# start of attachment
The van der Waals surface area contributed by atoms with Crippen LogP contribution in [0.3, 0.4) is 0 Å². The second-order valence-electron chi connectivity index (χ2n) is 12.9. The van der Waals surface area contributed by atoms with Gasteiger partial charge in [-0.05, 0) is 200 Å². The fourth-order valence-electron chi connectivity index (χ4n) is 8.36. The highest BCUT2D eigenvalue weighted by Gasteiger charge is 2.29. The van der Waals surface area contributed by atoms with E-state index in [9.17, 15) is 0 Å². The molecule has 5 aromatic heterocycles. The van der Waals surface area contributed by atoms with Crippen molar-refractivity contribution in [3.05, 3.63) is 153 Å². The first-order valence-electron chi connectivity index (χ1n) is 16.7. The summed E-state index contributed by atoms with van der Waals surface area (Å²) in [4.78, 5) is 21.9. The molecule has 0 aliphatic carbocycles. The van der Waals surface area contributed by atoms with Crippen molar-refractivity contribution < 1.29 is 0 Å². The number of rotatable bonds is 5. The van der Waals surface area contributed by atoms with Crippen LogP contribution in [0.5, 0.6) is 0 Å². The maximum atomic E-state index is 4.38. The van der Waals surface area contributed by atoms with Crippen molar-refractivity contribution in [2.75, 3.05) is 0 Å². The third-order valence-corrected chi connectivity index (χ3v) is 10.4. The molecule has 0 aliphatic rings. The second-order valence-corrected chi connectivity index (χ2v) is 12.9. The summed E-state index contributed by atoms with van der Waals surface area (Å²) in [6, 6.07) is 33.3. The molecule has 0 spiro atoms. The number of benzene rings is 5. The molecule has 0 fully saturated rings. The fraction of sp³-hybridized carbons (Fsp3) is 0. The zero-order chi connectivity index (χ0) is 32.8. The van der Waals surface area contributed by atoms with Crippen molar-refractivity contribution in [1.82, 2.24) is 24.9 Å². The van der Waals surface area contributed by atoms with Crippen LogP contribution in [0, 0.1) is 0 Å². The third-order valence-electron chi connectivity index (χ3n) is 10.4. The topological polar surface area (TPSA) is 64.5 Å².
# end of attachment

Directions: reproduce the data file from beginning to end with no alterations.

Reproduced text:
The van der Waals surface area contributed by atoms with Crippen LogP contribution in [0.3, 0.4) is 0 Å². The second-order valence-electron chi connectivity index (χ2n) is 12.9. The van der Waals surface area contributed by atoms with Gasteiger partial charge in [-0.05, 0) is 200 Å². The fourth-order valence-electron chi connectivity index (χ4n) is 8.36. The highest BCUT2D eigenvalue weighted by Gasteiger charge is 2.29. The van der Waals surface area contributed by atoms with E-state index in [9.17, 15) is 0 Å². The molecule has 5 aromatic heterocycles. The van der Waals surface area contributed by atoms with Crippen molar-refractivity contribution in [3.05, 3.63) is 153 Å². The first-order valence-electron chi connectivity index (χ1n) is 16.7. The summed E-state index contributed by atoms with van der Waals surface area (Å²) in [4.78, 5) is 21.9. The molecule has 0 aliphatic carbocycles. The van der Waals surface area contributed by atoms with Crippen molar-refractivity contribution < 1.29 is 0 Å². The number of rotatable bonds is 5. The van der Waals surface area contributed by atoms with Crippen LogP contribution in [0.5, 0.6) is 0 Å². The maximum atomic E-state index is 4.38. The van der Waals surface area contributed by atoms with Crippen molar-refractivity contribution in [2.75, 3.05) is 0 Å². The third-order valence-corrected chi connectivity index (χ3v) is 10.4. The molecule has 0 aliphatic rings. The second-order valence-corrected chi connectivity index (χ2v) is 12.9. The summed E-state index contributed by atoms with van der Waals surface area (Å²) in [6, 6.07) is 33.3. The molecule has 0 spiro atoms. The number of benzene rings is 5. The molecule has 0 fully saturated rings. The fraction of sp³-hybridized carbons (Fsp3) is 0. The zero-order chi connectivity index (χ0) is 32.8. The van der Waals surface area contributed by atoms with Crippen molar-refractivity contribution in [1.82, 2.24) is 24.9 Å². The van der Waals surface area contributed by atoms with Crippen LogP contribution in [0, 0.1) is 0 Å². The third-order valence-electron chi connectivity index (χ3n) is 10.4. The topological polar surface area (TPSA) is 64.5 Å².